Historically, yes, browsers have treated the
file: scheme as one unique origin and the attack you describe would have been feasible.
But today, no, Chrome and Firefox enforce same-origin policies that restrict access between local files. (However, not all browsers do that. Most notably, Microsoft Edge still doesn't restrict read access between local files, as @dandavis has spotted.)
That is, when you open an HTML file at
file:///downloads/malicious.html in one of these browsers, a script in that document can not freely search the file system and send home sensitive files. However, the exact way how SOPs on the
file: scheme are implemented varies between browsers and it isn't really well documented - and there doesn't seem to be an established standard for it.
Mozilla has some (potentially outdated) details documented here:
Starting in Gecko 1.9 [Mozilla's browser engine], files are allowed to read only certain other files. Specifically, a file can read another file only if the parent directory of the originating file is an ancestor directory of the target file. Directories cannot be loaded this way, however.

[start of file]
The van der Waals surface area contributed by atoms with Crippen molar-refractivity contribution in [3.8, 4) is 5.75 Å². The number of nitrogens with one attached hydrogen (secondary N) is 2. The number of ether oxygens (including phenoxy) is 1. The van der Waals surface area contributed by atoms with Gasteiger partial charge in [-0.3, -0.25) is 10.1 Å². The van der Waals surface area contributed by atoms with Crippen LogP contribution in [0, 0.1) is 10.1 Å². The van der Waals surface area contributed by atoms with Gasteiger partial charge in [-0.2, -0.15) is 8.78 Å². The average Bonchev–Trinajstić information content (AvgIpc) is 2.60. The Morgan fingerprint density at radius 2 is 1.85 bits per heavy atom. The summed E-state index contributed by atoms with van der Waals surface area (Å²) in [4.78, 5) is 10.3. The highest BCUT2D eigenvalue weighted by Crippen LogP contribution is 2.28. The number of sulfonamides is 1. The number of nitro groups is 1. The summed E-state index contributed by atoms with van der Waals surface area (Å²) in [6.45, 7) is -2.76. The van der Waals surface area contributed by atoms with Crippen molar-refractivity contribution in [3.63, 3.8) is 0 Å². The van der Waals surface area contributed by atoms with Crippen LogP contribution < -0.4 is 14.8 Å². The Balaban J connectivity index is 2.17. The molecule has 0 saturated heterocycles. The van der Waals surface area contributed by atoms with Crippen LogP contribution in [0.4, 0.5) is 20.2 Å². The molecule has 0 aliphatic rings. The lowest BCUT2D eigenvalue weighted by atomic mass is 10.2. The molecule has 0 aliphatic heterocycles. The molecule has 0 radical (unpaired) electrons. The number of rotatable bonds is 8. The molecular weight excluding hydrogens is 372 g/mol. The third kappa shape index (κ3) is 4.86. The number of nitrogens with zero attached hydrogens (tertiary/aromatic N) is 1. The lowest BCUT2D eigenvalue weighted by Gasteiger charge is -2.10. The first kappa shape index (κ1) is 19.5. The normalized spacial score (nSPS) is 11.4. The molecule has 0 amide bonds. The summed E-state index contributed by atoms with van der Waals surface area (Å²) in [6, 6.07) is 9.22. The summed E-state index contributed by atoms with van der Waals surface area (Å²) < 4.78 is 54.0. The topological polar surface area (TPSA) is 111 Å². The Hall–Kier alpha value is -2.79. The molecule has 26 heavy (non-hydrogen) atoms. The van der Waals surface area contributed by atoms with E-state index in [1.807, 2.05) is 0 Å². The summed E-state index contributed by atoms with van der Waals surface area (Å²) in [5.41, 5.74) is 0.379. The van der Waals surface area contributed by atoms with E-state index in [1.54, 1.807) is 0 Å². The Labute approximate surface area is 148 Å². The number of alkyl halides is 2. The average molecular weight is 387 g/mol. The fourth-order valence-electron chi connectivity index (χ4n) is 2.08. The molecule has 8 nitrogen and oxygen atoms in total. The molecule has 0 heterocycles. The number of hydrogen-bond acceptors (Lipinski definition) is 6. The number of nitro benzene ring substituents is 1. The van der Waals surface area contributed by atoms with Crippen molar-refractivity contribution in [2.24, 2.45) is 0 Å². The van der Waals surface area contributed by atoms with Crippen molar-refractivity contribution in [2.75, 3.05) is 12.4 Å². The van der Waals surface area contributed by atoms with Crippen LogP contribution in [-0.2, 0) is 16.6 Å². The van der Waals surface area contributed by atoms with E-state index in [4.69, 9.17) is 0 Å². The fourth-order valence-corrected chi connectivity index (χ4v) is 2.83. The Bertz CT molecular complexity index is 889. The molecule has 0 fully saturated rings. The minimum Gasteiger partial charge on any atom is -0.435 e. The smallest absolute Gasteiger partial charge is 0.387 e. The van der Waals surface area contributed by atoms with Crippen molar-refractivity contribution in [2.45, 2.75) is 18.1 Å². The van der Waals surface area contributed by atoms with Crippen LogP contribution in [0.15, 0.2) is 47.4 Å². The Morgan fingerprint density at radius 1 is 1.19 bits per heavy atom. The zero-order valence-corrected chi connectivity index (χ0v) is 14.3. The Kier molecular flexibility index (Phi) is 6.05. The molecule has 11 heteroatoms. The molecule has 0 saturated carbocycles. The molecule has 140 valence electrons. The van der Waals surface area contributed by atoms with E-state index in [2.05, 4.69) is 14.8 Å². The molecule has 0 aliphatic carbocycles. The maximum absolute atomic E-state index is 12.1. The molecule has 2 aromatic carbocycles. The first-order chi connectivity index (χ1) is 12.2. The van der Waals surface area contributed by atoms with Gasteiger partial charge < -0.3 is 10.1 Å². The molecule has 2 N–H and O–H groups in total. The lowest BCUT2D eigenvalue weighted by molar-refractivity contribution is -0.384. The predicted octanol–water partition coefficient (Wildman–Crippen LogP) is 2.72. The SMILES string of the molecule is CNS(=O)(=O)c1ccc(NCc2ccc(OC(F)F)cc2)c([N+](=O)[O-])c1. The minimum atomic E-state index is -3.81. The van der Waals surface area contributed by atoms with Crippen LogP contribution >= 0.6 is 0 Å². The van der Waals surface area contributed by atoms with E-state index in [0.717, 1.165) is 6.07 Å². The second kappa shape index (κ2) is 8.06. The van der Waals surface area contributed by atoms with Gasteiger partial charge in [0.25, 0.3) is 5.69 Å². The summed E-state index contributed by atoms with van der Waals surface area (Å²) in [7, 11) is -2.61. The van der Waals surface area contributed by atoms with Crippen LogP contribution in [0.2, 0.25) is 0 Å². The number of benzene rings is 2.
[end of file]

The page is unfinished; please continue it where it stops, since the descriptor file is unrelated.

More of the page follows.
For example, if you have a file
foo.html which accesses another file
bar.html and you have navigated to it from the file
index.html, the load will succeed only if
bar.html is either in the same directory as
index.html or in a directory contained within the same directory as
I couldn't find any relevant documentation for Chrome, but inter-file access seems to be completely locked down. E.g., Chrome didn't let me issue a cross-origin request for a
Failed to load
file:///tmp/malicious.html: Cross origin requests are only supported for protocol schemes:
Even trying to have a
file: document access the DOM of an iframe with the same URI failed:
Uncaught DOMException: Blocked a frame with origin "null" from accessing a cross-origin frame.
That said, opening untrusted HTML files locally is still more dangerous than loading them from a website. Although they may not be able to read all local files, they could still employ attacks such as XSSI (cross-site script inclusion) to make other local files potentially leak sensitive information.